After working closely with stakeholders including the Alliance, the Clean Cookstove Association of Kenya, and the Petroleum Institute of East Africa, the Kenyan government has taken concrete steps toward increasing adoption of cleaner, more efficient cookstoves and fuels.
Tax on LPG removed
With the release of the annual budget this month, Treasury Secretary Henry Rotich announced the removal of the 16% value added tax (VAT) on liquefied petroleum gas (LPG). Originally introduced in 2013, the VAT increased the cost of LPG, hindering the uptake of a clean-burning cooking fuel while forcing people to revert to more heavily-polluting fuels such as kerosene, charcoal, and firewood. The recent announcement is expected to spur broader use of cleaner fuels and stoves and help achieve progress on the country's goals to improve health, livelihoods, the environment, and the country’s overall development.
In coordination with the removal of the VAT on LPG, the government also announced that it will simultaneously increase the cost of kerosene by Kshs 7.20 ($.07 US). The price increase is expected to disincentivize the use of kerosene while increasing adoption of cleaner cooking fuels. A host of factors led to the government's actions: evidence of the toxic effects of kerosene on human health, sustained advocacy from groups pushing for use of cleaner fuels and stoves, a desire to promote cleaner cooking fuel at the household level, and petroleum adulteration (mixing kerosene with diesel or kerosene with super petrol to take advantage of the lower taxes on kerosene).
This is another example of how monetary policies can help enable more healthy, sustainable energy usage at the household level, which in turn supports the growth of the clean cooking market.
Import duties on cookstoves and fuels
The government also reduced the import duty on energy efficient cookstoves from 25% to 10%, thus aligning them with similar cookstoves and cookers that use gas, electricity, and other fuels that currently attract a 10% import duty. The benefit of this reduced cost is expected to be passed on to consumers, encouraging the purchase of more efficient stoves and enabling the further growth of the companies that design, produce, and distribute these household products that have a myriad of positive impacts for consumers and the environment.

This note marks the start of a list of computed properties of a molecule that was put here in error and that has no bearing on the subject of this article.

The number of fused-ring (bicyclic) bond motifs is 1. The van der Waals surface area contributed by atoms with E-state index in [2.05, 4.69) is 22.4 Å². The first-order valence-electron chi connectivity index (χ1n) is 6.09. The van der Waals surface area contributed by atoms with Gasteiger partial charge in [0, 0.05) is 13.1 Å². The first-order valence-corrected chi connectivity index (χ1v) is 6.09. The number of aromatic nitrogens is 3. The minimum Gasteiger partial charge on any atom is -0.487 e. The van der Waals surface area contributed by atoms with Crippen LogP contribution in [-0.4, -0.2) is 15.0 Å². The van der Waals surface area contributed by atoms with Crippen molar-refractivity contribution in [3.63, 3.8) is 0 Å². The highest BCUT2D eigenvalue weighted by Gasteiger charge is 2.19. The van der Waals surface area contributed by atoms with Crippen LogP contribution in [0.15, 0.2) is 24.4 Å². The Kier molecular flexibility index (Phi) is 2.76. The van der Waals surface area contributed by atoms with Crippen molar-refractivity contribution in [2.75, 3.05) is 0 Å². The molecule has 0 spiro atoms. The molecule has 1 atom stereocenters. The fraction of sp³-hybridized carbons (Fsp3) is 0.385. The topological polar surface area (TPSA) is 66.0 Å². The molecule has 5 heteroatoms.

During the last financial year, the government also removed the excise duty on denatured alcohol (ethanol) for cooking and heating. The distribution infrastructure for ethanol remains under-developed, but this policy change is expected to spur investment in more mature delivery systems that can reach interested consumers with affordable, high quality products.
All these efforts are positive indicators that the government is listening to the many voices calling for an improved policy environment for the clean cooking sector to develop and grow. These encouraging policy changes will be important for the growth of the national market, but will also be examples for other countries to learn from. These recent actions are foundational to the universal access to energy for cooking by 2030 as stipulated in the Sustainable Energy for All Action agenda, as well as achieving the Sustainable Development Goals and implementing Kenya’s Nationally Determined Contribution to addressing climate change.